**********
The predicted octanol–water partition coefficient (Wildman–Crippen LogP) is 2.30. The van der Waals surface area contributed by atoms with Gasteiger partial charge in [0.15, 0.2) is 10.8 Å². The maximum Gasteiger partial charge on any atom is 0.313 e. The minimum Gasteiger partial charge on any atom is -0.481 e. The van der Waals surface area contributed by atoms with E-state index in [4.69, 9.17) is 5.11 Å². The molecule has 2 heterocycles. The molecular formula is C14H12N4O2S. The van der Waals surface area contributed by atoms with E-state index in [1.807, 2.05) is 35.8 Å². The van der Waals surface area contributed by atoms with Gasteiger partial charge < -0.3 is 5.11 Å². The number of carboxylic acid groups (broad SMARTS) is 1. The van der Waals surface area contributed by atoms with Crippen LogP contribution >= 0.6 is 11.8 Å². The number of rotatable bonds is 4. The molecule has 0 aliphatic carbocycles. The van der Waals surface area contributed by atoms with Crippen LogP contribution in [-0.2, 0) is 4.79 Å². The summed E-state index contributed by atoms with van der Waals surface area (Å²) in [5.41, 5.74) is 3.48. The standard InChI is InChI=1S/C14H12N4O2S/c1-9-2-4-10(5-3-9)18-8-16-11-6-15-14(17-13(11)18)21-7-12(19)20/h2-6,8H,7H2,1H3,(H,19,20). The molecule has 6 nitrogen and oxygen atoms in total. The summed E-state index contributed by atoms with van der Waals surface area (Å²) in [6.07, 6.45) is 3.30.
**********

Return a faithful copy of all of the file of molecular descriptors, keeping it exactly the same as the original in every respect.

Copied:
The predicted octanol–water partition coefficient (Wildman–Crippen LogP) is 2.30. The van der Waals surface area contributed by atoms with Gasteiger partial charge in [0.15, 0.2) is 10.8 Å². The maximum Gasteiger partial charge on any atom is 0.313 e. The minimum Gasteiger partial charge on any atom is -0.481 e. The van der Waals surface area contributed by atoms with E-state index in [4.69, 9.17) is 5.11 Å². The molecule has 2 heterocycles. The molecular formula is C14H12N4O2S. The van der Waals surface area contributed by atoms with E-state index in [1.807, 2.05) is 35.8 Å². The van der Waals surface area contributed by atoms with Gasteiger partial charge < -0.3 is 5.11 Å². The number of carboxylic acid groups (broad SMARTS) is 1. The van der Waals surface area contributed by atoms with Crippen LogP contribution >= 0.6 is 11.8 Å². The number of rotatable bonds is 4. The molecule has 0 aliphatic carbocycles. The van der Waals surface area contributed by atoms with Crippen LogP contribution in [-0.2, 0) is 4.79 Å². The summed E-state index contributed by atoms with van der Waals surface area (Å²) in [5.41, 5.74) is 3.48. The standard InChI is InChI=1S/C14H12N4O2S/c1-9-2-4-10(5-3-9)18-8-16-11-6-15-14(17-13(11)18)21-7-12(19)20/h2-6,8H,7H2,1H3,(H,19,20). The molecule has 6 nitrogen and oxygen atoms in total. The summed E-state index contributed by atoms with van der Waals surface area (Å²) in [6.07, 6.45) is 3.30.